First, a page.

Yoga stimulates circulation and movement of fluid in the body. If there is an injury or inflammation anywhere in the body, it is best not to stimulate that area with movement or stretching.

If you have osteoporosis or low-bone-density you should avoid rounding your spine. Keep your spine (and torso) lengthened and straight during all movements especially bending forward when we all have a tendency to allow the spine to round in order to reach farther. You will benefit from keeping your spine long and straight even if you don’t feel like you going very far into the posture.  During twists it is best to reduce the weight of gravity on the vertebrae, therefore, twists lying on the back are safer than seated twists.

One of the goals of yoga is to calm the mind. Through reducing the speed and restlessness of the mind you can learn how to better focus on your experiences in the moment. In this way you can actually know yourself better and develop the discrimination necessary to makes choices that work better and better for you.

Quality of breath is the best barometer of appropriate degree of challenge. During sustained holdings of poses follow these general guidelines:

  • Create smooth, easy breaths.
  • Lengthen inhalation and exhalation.
  • Relax wherever you can.
  • Avoid gripping. Hold the body’s weight with the breath, attention and a relaxed effort.
  • Focus your attention in the field of sensation. Build concentration and steady the mind with meditative effort. As often as possible bring the attention right into the present moment. “This breath. These sensations.”

Yoga and Breathing

Yoga is about changing our habits.   ~Rodney Yee

It is our habit to shorten the breath when sensation increases. This is a coping mechanism. A wonderful defense of the human organism to ward off the shock of traumas large and small.  One of the most important ways you can make your yoga practice effective is to follow this guidance:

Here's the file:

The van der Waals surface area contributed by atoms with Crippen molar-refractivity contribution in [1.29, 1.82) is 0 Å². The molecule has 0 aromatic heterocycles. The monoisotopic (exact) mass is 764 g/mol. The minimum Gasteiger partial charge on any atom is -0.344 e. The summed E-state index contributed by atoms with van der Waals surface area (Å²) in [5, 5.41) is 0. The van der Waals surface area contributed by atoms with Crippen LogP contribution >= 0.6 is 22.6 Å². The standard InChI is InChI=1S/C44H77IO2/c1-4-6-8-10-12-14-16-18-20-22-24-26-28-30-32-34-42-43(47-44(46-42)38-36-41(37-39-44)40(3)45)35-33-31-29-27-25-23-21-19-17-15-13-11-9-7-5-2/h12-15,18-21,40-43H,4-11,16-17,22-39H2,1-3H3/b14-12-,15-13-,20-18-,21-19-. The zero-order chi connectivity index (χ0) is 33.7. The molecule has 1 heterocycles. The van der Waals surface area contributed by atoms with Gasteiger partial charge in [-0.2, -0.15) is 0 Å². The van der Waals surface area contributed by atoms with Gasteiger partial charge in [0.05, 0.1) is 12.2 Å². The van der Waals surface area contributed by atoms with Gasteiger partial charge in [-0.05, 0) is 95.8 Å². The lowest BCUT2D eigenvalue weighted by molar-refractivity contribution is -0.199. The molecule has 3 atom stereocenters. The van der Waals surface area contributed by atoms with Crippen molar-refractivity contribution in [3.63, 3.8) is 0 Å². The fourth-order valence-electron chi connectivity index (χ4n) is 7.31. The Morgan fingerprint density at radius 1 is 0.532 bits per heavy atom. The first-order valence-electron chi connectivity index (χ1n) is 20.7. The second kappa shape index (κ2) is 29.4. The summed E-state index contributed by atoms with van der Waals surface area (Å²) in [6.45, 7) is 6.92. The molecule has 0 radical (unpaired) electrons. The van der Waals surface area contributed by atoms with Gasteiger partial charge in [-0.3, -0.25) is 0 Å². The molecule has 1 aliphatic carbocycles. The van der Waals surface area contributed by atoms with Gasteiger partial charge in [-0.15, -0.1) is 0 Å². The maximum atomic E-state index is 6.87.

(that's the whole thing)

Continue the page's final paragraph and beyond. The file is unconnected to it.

Whenever the sensation increases, deepen the breath.

Yoga is not just about feeling better. It’s about feeling more. Yoga helps us increase sensitivity and awareness. Yoga will reveal where the body is tight, where mobility is limited and where energy is blocked. Yoga is an invitation to relax, breathe, feel, and where possible let go and relax. Ultimately this helps us make more skillful, conscious choices and allows us to create greater fulfillment in life.

And It All Starts With The Breath

Inhalations help us feel. Exhalations help us relax. There are a number of powerful yogic breathing techniques. The basic ones are useful in everyday life as well.

The initial yogic breathing technique is Dirgha pranayama (pronounced deer-guh). This is also called the Complete Breath or Three-part Breath. It is fully inflating the lungs in the three regions of the abdomen, thorax and cavicle or belly, ribs and upper chest. The full inhalation is followed by fully relaxing, allowing the breath to spill out.
A simple approach is to experiment with lengthening the inhalation and exhalation. Let it be an exploration. Notice how it feels. Avoid creating tension. Notice the effect. Practice regularly. Remember inhalations help us feel. Exhalations help us relax.
May your journey in yoga be easy and pleasurable.  You may begin from wherever you are.  



Gentle Yoga seems more doable and approachable to me.
I had been taking some individual instruction for a few months when I first went to Kripalu for a weekend. The class I took with Rudy was a revelation and beautiful experience.
~M Simpson